Tullibardine translated means “Hill of Warning”, so to sound a warning and to back up this claim, we have noted below the Scottish distilleries purchased by French corporations since 1983:
– 1989 Glenallachie sold to Pernod Ricard
– 1997 Ardbeg sold to Moët Hennessy
– 1997 Glenmorangie sold to Moët Hennessy
– 2001 Allt-A-Bhainne sold to Pernod Ricard
– 2001 Braeval sold to Pernod Ricard
– 2001 Glenkeith sold to Pernod Ricard
– 2001 Glenlivet sold to Pernod Ricard
– 2001 Longmorn sold to Pernod Ricard
– 2001 Strathisla sold to Pernod Ricard
– 2005 Glenburgie sold to Pernod Ricard
– 2005 Glentauchers sold to Pernod Ricard
– 2005 Miltonduff sold to Pernod Ricard
– 2005 Tormore sold to Pernod Ricard
– 2008 Glen Moray sold to La Martiniquaise
– 2011 Tullibardine sold to Picard Vins & Spiritueux
– 2012 Bruichladdich sold to Remy Cointreau
In California they have a saying “if the gloves doesn’t fit, let it go”. Well…this glove fits. I’m sure along with the changes in packaging at Tullibardine, the price of an average bottle will be raised like taxation on the poor working class just before the French Revolution and we all know how that ended.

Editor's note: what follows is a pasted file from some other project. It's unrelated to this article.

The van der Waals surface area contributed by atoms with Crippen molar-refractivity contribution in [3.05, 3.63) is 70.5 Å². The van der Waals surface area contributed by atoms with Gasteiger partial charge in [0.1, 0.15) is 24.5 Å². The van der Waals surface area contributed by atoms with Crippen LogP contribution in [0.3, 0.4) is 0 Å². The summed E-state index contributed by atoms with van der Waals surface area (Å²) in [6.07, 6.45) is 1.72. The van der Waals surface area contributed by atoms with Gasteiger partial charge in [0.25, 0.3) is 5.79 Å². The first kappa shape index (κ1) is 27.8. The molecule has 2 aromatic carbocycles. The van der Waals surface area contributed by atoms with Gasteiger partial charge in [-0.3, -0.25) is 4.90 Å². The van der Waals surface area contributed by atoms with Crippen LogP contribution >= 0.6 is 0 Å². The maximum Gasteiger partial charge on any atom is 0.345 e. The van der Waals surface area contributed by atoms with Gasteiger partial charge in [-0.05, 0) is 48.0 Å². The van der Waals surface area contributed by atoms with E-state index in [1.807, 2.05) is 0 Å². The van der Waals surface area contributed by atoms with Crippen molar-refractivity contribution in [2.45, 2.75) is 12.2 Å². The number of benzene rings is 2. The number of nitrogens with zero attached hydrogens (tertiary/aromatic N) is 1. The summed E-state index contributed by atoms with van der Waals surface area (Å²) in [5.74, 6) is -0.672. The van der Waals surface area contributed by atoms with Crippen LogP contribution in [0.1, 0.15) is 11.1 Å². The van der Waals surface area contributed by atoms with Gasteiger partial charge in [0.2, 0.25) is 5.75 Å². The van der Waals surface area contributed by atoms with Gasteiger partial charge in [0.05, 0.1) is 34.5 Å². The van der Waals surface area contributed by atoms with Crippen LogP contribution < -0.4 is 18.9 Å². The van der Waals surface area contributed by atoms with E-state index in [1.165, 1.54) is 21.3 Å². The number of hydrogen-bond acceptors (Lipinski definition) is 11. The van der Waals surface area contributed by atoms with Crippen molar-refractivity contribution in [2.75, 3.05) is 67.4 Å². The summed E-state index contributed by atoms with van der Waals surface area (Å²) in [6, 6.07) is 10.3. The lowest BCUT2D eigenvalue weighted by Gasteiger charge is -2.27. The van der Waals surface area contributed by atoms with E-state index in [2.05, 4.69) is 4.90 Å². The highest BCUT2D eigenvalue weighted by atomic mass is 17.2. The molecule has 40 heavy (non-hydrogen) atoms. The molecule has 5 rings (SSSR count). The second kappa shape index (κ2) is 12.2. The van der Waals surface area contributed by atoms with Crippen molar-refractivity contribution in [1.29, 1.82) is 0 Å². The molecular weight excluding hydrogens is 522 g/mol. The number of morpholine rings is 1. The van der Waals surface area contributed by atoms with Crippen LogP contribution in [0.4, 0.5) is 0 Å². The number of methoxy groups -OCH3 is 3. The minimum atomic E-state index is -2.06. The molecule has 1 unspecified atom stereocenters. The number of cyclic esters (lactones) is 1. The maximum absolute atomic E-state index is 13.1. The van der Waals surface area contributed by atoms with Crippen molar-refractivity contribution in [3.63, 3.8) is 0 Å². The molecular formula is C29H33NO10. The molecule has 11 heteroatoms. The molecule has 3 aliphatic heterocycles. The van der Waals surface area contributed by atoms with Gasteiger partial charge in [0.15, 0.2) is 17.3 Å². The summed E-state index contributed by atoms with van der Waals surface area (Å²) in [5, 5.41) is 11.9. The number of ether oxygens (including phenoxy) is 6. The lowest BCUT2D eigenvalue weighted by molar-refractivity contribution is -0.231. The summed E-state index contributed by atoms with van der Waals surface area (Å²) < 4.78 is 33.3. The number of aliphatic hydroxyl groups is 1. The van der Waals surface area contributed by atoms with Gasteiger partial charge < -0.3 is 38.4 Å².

In the mean time you can still enjoy Tullibardine at a reasonable price, which prompted us to have a Calgary Revolution Tully Tasting, where we went about storming four liquor stores in Calgary to liberate four exclusive single cask Tully Hogshead bottlings. To be fair to the stores, we tried the malts blind and the guillotine was never used on any of the stores employees (officially).
To quench the blood red sherry thirst of the common people we finished the night by adding in three more single cask Tullies from 1973 , 1993 PX Sherry Cask and a 1966 Sherry Butt ( World Cup Vintage) but drank these disclosed.
“Vive La Revolution Deux”
So…on April 23, 2013, at the first formal club tasting of the Dram Initiative, we tasted the following Tullibardine malts. Members (Herein after called the Dramned) and some guests, judged the first four malts blind to determine which store can claim to have better taste.
1992 – March 2008 53.8 % ABV Willow Park Wine & Spirits
Bourbon Barrel (Most likely Hogshead) Cask # 239 Bottle # 193 of 241
NOSE: Sweet fruit, vanilla, cherries, cinnamon, flora and minty.
TASTE: Butterscotch, grassy & musty, soft fruit and some raisins.
FINISH: Medium and elegant.
ASSESSMENT: A light delicate mellow dram.
1992 – September 2011 40.3 % ABV Co-op Wine Spirits
Barrel (Most likely Hogshead) Cask # 1875 Bottle # 22 of 191